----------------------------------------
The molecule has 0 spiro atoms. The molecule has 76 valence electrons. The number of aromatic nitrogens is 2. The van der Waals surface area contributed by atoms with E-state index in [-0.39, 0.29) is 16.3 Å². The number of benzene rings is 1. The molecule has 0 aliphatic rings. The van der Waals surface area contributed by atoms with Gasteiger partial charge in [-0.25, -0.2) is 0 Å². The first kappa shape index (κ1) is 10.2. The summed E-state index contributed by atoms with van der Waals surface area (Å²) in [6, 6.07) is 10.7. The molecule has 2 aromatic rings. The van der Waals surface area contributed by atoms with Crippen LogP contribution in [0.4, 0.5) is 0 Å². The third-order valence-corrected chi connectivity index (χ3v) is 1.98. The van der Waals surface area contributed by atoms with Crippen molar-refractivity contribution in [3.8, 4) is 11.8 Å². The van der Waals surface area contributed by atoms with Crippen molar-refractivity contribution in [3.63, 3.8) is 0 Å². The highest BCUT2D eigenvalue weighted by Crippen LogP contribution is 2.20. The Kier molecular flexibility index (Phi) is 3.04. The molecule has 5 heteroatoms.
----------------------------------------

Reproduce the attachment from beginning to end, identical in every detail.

The molecule has 0 spiro atoms. The molecule has 76 valence electrons. The number of aromatic nitrogens is 2. The van der Waals surface area contributed by atoms with E-state index in [-0.39, 0.29) is 16.3 Å². The number of benzene rings is 1. The molecule has 0 aliphatic rings. The van der Waals surface area contributed by atoms with Gasteiger partial charge in [-0.25, -0.2) is 0 Å². The first kappa shape index (κ1) is 10.2. The summed E-state index contributed by atoms with van der Waals surface area (Å²) in [6, 6.07) is 10.7. The molecule has 2 aromatic rings. The van der Waals surface area contributed by atoms with Crippen LogP contribution in [0.4, 0.5) is 0 Å². The third-order valence-corrected chi connectivity index (χ3v) is 1.98. The van der Waals surface area contributed by atoms with Crippen molar-refractivity contribution in [3.8, 4) is 11.8 Å². The van der Waals surface area contributed by atoms with Crippen molar-refractivity contribution in [3.63, 3.8) is 0 Å². The highest BCUT2D eigenvalue weighted by Crippen LogP contribution is 2.20. The Kier molecular flexibility index (Phi) is 3.04. The molecule has 5 heteroatoms.